Early 1942 – After the Japanese attack on Pearl Harbor, Isoroku Yamamoto quickly turned his attention to the mineral rich mines of northern Malaysia and the sea lanes around Singapore. Their capture was necessary to secure materials needed to make alloys, fuel for the war machine and freedom to move unhindered around the region.
Secretly a Japanese invasion force was building at a remote location in the gulf of Thailand, tasked with taking control of the mines then driving their attack towards the jewel of Singapore. The British would be caught unprepared.
Luckily the empires spies were everywhere. When informed of the Japanese presence rear admiral Tom Philips was pressed into action commanding his flagships HMS Prince of Wales and HMS Repulse to intercept. Force Z as it became known quickly put to sea, but without aircraft cover! HMS Indomitable had ran aground in the Caribbean and the remaining carriers were too slow to join the force. So the fateful decision was taken, in the best tradition of the British navy, to press on.
Ineffective without aircraft cover, force z failed to make contact. But worse was to follow, returning to Singapore – north of Tioman islands they were attacked and sunk! With land based aircraft, the war at sea was changed forever.
All that was left to repel the landings were a small group of Royal Dutch Navy Submarines. Ltz commander Hedrick F Bach in command of o19 found himself and his crew caught up in the middle of this madness.
Peering through his periscope two enemy cargo vessels slowly came into view; it was late in the day and with the humidity the stale air of the bridge was hard to breath. Bach gripped hold of the periscope, feeling the tension sweep through his crew he calmed his mind.
Guessing the convoys’ course as they zigzagged their way across his scope he steered his command to the best position for an attack – every second his periscope broadcasting his location, holding off the erg to release his torpedoes until the right moment.
Three times the call to fire –three torpedoes rang out – followed by the order crash dive! The o19 quickly retreating below the relative safety of the thermo cline, there to await the attack that was sure to follow.
The IJN Akita hull was laid at the Mitsubishi shipyard in 1915 Japan. Built for the NYK line, her design was common for the far east – a mid-centered bridge allowed her to cater for cargo as well as fare paying passengers. But she was ill matched for the onslaught to follow.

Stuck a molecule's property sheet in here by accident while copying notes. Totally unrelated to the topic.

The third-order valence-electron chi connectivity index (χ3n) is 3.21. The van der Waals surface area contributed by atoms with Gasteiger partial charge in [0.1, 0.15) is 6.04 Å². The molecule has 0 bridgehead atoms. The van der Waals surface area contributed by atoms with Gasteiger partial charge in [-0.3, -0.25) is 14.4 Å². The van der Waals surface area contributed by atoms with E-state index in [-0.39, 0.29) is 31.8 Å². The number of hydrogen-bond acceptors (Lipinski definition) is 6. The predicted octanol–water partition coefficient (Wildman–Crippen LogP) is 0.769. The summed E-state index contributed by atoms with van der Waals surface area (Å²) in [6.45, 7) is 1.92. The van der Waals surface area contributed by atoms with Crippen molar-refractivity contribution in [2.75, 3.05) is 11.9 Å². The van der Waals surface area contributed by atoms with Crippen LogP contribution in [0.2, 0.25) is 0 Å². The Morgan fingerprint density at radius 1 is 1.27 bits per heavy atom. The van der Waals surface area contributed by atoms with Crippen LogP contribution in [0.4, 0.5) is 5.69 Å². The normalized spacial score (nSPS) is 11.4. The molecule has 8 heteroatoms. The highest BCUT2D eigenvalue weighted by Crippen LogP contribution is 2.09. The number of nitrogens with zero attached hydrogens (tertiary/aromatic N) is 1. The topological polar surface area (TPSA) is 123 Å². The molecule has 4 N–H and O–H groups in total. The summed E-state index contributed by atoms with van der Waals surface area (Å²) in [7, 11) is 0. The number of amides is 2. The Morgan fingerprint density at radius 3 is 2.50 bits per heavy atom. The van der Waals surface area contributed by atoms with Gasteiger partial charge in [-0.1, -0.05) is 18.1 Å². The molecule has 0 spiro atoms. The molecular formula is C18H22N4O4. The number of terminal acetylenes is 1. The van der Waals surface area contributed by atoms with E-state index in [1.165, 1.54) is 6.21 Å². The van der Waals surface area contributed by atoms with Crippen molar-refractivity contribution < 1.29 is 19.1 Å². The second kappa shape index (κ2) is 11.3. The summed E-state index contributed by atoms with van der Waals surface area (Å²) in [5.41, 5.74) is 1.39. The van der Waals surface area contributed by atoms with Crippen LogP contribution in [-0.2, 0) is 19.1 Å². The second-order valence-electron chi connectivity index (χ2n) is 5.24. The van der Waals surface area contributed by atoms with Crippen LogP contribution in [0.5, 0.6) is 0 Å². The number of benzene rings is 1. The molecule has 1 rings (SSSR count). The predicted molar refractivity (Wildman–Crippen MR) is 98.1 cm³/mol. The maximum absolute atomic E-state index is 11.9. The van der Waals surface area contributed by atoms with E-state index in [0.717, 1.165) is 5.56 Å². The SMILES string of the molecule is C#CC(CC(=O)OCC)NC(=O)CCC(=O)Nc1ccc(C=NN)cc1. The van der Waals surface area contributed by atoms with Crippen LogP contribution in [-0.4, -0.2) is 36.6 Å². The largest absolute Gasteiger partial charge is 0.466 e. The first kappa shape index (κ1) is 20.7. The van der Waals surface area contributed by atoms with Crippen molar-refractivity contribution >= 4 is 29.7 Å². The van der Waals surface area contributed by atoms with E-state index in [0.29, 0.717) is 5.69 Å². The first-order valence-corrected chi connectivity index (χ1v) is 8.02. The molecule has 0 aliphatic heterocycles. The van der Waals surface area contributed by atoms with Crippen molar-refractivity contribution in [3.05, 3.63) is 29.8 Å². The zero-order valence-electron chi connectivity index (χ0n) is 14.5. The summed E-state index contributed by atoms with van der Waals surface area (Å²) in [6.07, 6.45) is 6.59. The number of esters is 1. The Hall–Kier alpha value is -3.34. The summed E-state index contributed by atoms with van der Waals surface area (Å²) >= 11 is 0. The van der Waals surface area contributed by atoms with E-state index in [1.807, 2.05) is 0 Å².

Bach listened intently. A still unease befell his crew, then two explosions in quick succession – followed a few minutes later by a third! The image played out in his mind. Had the third torpedo found the second ship? Or was this the sound of a secondary explosion from the first ship? Keen to get some distance from this scene of destruction and not wanting a similar fate to befall his command, Bach steers his ship towards the setting sun and the relative safety of the darkness.
The convoy escorts search frantically for the culprit without success. Aboard the IJN Akita the sound of a ship taking its last breath was heard. Two torpedoes had struck amidships, the engine room destroyed and four crew men killed on impact. At 3317 GRT she was too small to survive the catastrophic effects from the torpedoes. The Akita was left to the mercy of the sea, reluctantly the order given to abandon ship.
The sun was now setting on the Akita…or was it. The following day as the sun rose to the east, the surviving crew stood stunned as the outline of the stricken ship appeared on the horizon. Quickly they rushed to re-board, the cargo of Wood had held back the onslaught of the sea – inches away from breaching her free board! But the crew were to be disappointed again. The damage was too severe from the final blow given by the destroyer Fubuki and the Akita slips slowly beneath the waves on an even keel, there to rest for eternity.
Written by prominent tech and wreck diver Tim Lawrence, based on evidence gained from historical data. Read part 2 for the expedition and dive report.